The new GM… will it survive? Published:

by Adam Moore
General Motors

General Motors

On the day that GM steps out of bankruptcy, I thought it would be a good time to reflect on the situation they face.  With the help of the will of the federal government to have a speedy bankruptcy, GM is emerging after a short six weeks in bankruptcy court. The judge Robert Gerber approved the sale of GM’s good assets to the New GM being lead by the U.S. and Canadian governments and the UAW healthcare fund. Although other vested parties have four days to file objections I believe this period will go by mostly without hassle. As it sits the US government, after loaning GM $50 billion, will grab up a 60% stake in the company. The Canadian government will take an 11.7% slice of the pie after loaning the company $9 billion. The UAW after parting with no money will be awarded a 17.6% stake, while the old GM will keep a 10% stake in their company.

So what is at stake for the New GM? Well that would be a lot. They are going to need to make the company viable and profitable while being under the clout of the federal government and the UAW. They also have a problem with their customer base as a movement has arisen to boycott GM as long as the government has a majority stake in the company. The new CEO Fritz Henderson has been talking more and more about bringing cars to the market that “people want to drive” with a “sharper focus on customers”. The new slogan of GM is “it’s a whole new car company”, but is that true? Is it even what they need to focus on?

I was never really excited about many GM products, but they had their moments. If I had to put my finger on one thing that really brought GM down I just don’t think that would be the one. There are plenty of car companies that sell cars that people are not very excited about, and they still do well. Others say they were just too big of a company but when you look at VW and Toyota I just don’t see that as a credible argument either. VW has many brands under its belt and sells all over the world, but they keep the design departments and brands separate so that the brands have their own flair and purpose. GM on the other hand was like a sponge to their brands, and in the name of money savings had no uniqueness to many of their separate brands. But they did that in the name of saving money, so what was the real reason they were always in dire need of cash savings?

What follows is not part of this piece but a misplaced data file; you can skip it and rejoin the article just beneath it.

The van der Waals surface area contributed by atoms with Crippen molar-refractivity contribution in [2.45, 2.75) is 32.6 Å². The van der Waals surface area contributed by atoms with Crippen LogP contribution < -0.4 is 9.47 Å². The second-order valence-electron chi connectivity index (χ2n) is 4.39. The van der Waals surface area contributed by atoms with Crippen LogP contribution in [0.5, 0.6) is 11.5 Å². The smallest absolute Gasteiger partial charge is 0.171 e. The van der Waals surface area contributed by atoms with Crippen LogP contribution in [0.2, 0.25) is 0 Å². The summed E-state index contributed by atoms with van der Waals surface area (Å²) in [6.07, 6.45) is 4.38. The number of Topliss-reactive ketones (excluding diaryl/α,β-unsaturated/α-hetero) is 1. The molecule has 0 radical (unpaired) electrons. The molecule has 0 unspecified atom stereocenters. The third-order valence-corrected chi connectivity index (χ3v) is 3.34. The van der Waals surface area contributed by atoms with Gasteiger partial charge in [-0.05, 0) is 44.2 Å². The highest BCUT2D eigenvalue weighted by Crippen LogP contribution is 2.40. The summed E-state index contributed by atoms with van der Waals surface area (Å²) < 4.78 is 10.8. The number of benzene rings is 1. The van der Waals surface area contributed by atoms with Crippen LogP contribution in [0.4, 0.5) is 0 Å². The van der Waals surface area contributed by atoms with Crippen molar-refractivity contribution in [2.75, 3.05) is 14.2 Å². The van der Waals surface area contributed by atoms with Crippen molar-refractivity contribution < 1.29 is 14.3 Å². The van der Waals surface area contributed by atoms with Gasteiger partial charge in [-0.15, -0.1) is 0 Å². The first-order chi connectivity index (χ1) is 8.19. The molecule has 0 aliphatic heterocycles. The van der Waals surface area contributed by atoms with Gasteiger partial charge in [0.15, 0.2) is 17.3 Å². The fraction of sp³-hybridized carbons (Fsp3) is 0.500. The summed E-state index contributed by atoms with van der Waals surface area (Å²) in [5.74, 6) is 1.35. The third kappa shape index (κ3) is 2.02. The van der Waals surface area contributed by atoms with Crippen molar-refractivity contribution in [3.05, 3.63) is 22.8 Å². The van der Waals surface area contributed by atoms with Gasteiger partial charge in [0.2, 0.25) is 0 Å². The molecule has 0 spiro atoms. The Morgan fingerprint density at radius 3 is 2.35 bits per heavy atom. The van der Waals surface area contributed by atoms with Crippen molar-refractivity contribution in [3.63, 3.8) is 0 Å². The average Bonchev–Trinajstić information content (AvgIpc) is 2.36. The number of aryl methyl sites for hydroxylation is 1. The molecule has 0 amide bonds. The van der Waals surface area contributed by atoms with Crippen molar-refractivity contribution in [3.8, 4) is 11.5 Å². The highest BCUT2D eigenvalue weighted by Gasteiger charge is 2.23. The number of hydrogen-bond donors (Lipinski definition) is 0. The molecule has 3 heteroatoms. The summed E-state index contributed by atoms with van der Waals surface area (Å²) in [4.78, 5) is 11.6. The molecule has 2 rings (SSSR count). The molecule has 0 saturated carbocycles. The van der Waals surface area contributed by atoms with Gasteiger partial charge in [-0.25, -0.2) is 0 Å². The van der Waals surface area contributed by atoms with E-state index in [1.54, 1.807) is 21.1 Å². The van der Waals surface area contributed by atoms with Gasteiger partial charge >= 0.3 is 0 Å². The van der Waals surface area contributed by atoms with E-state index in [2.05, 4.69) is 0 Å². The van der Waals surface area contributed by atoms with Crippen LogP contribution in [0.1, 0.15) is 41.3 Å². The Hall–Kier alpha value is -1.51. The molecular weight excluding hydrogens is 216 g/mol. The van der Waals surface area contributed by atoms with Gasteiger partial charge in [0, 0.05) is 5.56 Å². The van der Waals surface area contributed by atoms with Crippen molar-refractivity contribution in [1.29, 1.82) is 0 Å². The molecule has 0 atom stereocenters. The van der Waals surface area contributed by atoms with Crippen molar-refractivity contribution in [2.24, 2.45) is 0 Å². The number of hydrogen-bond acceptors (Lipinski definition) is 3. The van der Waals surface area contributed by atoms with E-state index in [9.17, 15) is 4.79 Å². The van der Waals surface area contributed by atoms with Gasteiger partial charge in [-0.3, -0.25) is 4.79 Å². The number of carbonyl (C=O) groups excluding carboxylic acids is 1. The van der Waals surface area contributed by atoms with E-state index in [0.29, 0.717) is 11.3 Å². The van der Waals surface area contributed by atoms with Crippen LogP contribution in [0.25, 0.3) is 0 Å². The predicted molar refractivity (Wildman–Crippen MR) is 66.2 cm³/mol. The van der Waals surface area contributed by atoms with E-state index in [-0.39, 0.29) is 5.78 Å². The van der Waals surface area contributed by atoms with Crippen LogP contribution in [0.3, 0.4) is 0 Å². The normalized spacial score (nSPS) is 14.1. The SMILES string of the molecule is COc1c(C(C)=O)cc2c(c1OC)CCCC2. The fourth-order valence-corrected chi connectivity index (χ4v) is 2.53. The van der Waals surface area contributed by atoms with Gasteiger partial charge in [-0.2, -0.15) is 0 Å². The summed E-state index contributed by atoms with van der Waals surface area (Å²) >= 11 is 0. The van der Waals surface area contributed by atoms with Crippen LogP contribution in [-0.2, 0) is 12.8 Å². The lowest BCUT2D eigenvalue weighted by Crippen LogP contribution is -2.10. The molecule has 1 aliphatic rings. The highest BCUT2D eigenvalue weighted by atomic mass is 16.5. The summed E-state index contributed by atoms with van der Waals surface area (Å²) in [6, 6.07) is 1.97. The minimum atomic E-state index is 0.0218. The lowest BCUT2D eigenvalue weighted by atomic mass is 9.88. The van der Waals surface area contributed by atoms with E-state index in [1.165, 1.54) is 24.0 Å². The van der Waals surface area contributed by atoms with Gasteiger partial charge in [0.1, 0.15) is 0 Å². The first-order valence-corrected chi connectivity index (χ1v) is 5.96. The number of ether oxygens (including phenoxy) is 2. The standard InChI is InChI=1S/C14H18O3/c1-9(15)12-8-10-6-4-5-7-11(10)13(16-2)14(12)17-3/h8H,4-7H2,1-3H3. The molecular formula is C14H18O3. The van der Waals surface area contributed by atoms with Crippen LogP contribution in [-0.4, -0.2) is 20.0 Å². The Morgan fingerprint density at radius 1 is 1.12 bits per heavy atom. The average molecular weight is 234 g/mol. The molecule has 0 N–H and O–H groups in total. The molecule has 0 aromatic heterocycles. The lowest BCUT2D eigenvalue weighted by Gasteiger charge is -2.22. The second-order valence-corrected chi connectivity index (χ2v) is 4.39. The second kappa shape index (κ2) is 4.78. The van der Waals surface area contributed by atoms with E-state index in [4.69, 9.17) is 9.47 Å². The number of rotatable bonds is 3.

From research I have done and reading research of people way smarter and involved in the history of the auto industry than me, I would have to conclude that bad management and concessions to the UAW were the ultimate pitfall of GM. The auto industry went through a lot of reform in the 60’s and 70’s with the imports of Japanese and factory technology changing GM started to fall behind. When GM would announce that they would build or convert factories to compete with the new cheaper and more efficient Japanese factories the UAW cried. More efficient factories meant less factory jobs therefore it was more profitable for the UAW if GM stuck to the more expensive way of producing cars. The factories coupled with healthcare and pension consecutions grew GM’s operating cost through the roof. They were able to sustain those costs while the markets were well and GM was selling lots of cars but many inside GM new that it wouldn’t last too long. And they were right, as the markets fell and the auto industry took a hit GM had nowhere to turn.

So has GM made the right decisions to become a vibrant money making company? I think not! The government and the UAW controlling GM will likely decrease the chances that GM will make the real steps it needs to make to get competitive in the market. It is not about the cars they build as much as it is about the price at which it cost them to build the cars. Now it’s not just GM as a company on the line, it’s also the American taxpayers who will suffer. I won’t be one that will boycott GM because of the Government’s role in the company, but they need to get out from under the Government control and the UAW as quickly as possible. I do see some potential with some upcoming products inside GM, but if they cannot control cost on the back end they will never make money on the front end.


Let me know what you think! Comment below.